On March 9, 1977, Washington, DC, came under attack. Seven men stormed the headquarters of B’nai B’rith International, quickly taking control of the venerable Jewish organization’s building and holding more than a hundred employees hostage inside. A little over an hour later, three more men entered the Islamic Center of Washington, the country’s biggest and most important mosque, and took hostages there. Two others subsequently penetrated the municipal government’s District Building, a few hundred yards from the White House. When the gunmen there opened fire, a reporter was killed, and city councilor Marion Barry, later to become the mayor of Washington, DC, was shot in the chest. The deadly standoff brought downtown Washington to a standstill.
The attackers belonged to the Hanafi movement, an African American Muslim group based in DC. Their leader was a former jazz drummer named Hamaas Abdul Khaalis, who had risen through the ranks of the Nation of Islam before feuding with the organization’s mercurial chief, Elijah Muhammad, and becoming Kareem Abdul-Jabbar’s spiritual authority. Like Malcolm X, Khaalis paid a price for his apostasy: in 1973, seven of his family members and followers were killed by Nation supporters in one of the District’s most notorious murders. As Khaalis and the hostage takers took control of their DC targets four years later, they vowed to begin killing their hostages unless their demands were met: the federal government must turn over the killers of Khaalis’s family, the boxer Muhammad Ali, and Elijah’s son Wallace so that they could face true justice. They also demanded that the American premiere of Mohammad: Messenger of God—a Hollywood epic about the life of the prophet Muhammad financed and supported by the Libyan leader Muammar Gaddhafi—be canceled and the film destroyed. Shahan Mufti’s American Caliph gives the first full account of the largest-ever hostage taking on American soil and of the tormented man who masterminded it. Informed by extensive archival research and hundreds of declassified FBI files, American Caliph tracks the battle for control of American Islam, the international politics of religion and oil, and the hour-to-hour drama of a city facing a
Boston had its Strangler. California had the Zodiac Killer. And in the depths of the Great Depression, Cleveland had the Mad Butcher of Kingsbury Run.
On September 5th, 1934, a young beachcomber made a gruesome discovery on the shores of Cleveland’s Lake Erie: the lower half of a female torso, neatly severed at the waist. The victim, dubbed “The Lady of the Lake,” was only the first of a butcher’s dozen. Over the next four years, twelve more bodies would be scattered across the city. The bodies were dismembered with surgical precision and drained of blood. Some were beheaded while still alive.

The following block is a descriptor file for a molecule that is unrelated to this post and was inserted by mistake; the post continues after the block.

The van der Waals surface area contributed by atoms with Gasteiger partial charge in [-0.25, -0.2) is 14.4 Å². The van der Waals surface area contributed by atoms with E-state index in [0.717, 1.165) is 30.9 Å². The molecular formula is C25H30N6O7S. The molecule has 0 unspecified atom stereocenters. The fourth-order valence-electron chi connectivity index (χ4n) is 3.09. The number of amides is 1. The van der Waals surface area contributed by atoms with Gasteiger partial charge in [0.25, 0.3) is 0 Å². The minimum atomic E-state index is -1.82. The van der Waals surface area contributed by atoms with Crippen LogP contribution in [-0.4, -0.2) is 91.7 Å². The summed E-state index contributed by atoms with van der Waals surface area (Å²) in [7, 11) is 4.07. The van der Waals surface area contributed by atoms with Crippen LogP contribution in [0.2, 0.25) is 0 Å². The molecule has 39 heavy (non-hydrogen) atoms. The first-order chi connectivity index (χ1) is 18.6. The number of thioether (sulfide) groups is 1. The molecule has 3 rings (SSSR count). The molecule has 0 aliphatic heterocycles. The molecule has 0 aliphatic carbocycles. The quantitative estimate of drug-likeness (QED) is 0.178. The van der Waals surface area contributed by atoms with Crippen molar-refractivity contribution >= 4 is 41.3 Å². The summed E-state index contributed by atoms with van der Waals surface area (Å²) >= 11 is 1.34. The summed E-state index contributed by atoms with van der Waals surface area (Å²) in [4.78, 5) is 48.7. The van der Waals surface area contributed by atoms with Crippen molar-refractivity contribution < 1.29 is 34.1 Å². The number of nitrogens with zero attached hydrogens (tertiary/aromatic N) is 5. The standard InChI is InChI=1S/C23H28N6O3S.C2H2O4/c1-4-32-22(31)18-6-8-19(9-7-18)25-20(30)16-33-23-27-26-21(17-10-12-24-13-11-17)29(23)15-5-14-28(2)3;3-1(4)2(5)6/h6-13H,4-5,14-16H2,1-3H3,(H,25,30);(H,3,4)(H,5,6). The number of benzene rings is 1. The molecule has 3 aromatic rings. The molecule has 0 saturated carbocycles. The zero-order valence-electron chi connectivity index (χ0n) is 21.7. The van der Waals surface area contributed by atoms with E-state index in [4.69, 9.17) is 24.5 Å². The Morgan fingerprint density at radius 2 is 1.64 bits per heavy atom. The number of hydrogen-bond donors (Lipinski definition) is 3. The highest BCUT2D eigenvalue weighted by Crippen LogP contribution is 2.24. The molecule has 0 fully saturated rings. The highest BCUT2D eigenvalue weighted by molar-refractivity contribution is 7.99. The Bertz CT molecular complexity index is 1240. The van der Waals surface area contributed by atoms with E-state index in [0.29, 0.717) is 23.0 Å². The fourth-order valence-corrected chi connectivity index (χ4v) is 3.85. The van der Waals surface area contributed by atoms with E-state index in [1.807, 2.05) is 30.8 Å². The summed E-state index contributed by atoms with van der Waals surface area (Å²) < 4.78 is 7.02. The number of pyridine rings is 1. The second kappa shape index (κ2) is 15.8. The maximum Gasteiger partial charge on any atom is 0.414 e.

Terror gripped the city. Amid the growing uproar, Cleveland’s besieged mayor turned to his newly-appointed director of public safety: Eliot Ness. Ness had come to Cleveland fresh from his headline-grabbing exploits in Chicago, where he and his band of “Untouchables” led the frontline assault on Al Capone’s bootlegging empire. Now he would confront a case that would redefine his storied career.
Award-winning author Daniel Stashower shines a fresh light on one of the most notorious puzzles in the annals of crime, and uncovers the gripping story of Ness’s hunt for a sadistic killer who was as brilliant as he was cool and composed, a mastermind who was able to hide in plain sight. American Demon reconstructs this ultimate battle of wits between a hero and a madman.
In May 1996, two skilled backcountry leaders, Lollie Winans and Julie Williams, entered Virginia’s Shenandoah National Park for a week-long backcountry camping trip. The free-spirited and remarkable young couple had met and fallen in love the previous summer while working at a world-renowned outdoor program for women. During their final days in the park, they descended the narrow remnants of a trail and pitched their tent in a hidden spot. After the pair didn’t return home as planned, park rangers found a scene of horror at their campsite, their tent slashed open, their beloved dog missing, and both women dead in their sleeping bags. The unsolved murders of Winans and Williams continue to haunt all who had encountered them or knew their story.
When award-winning journalist and outdoors expert Kathryn Miles begins looking into the case, she discovers conflicting evidence, mismatched timelines, and details that just don’t add up. With unprecedented access to crucial crime-scene forensics and key witnesses—and with a growing sense of both mission and obsession—she begins to uncover the truth. An innocent man, Miles is convinced, has been under suspicion for decades, while the true culprit is a known serial killer, if only authorities would take a closer look.
Best Young Adult
Pretty Dead Queens
After the death of her mom (screw cancer), seventeen-year-old Cecelia Ellis goes to live with her estranged grandmother, a celebrated author whose Victorian mansion is as creepy as the murder mysteries she writes. On the surface, life is utterly ordinary in the California coastal town . . . until the homecoming queen is murdered. And she’s not Seaview’s first pretty dead queen.
With a copycat killer on the loose, Cecelia throws herself into the investigation, determined to crack the case like the heroines in her grandmother’s books. But the more Cecelia digs into the town’s secrets, the more she worries that her own mystery might not have a storybook ending.
Eva V. Gibson
Dave is spending his final summer before college working at Frightmares House of Horrors, a struggling haunted house attraction held together by malfunctioning killer clown mannequins, a cheap replica Annabelle doll, and a lot of improvising.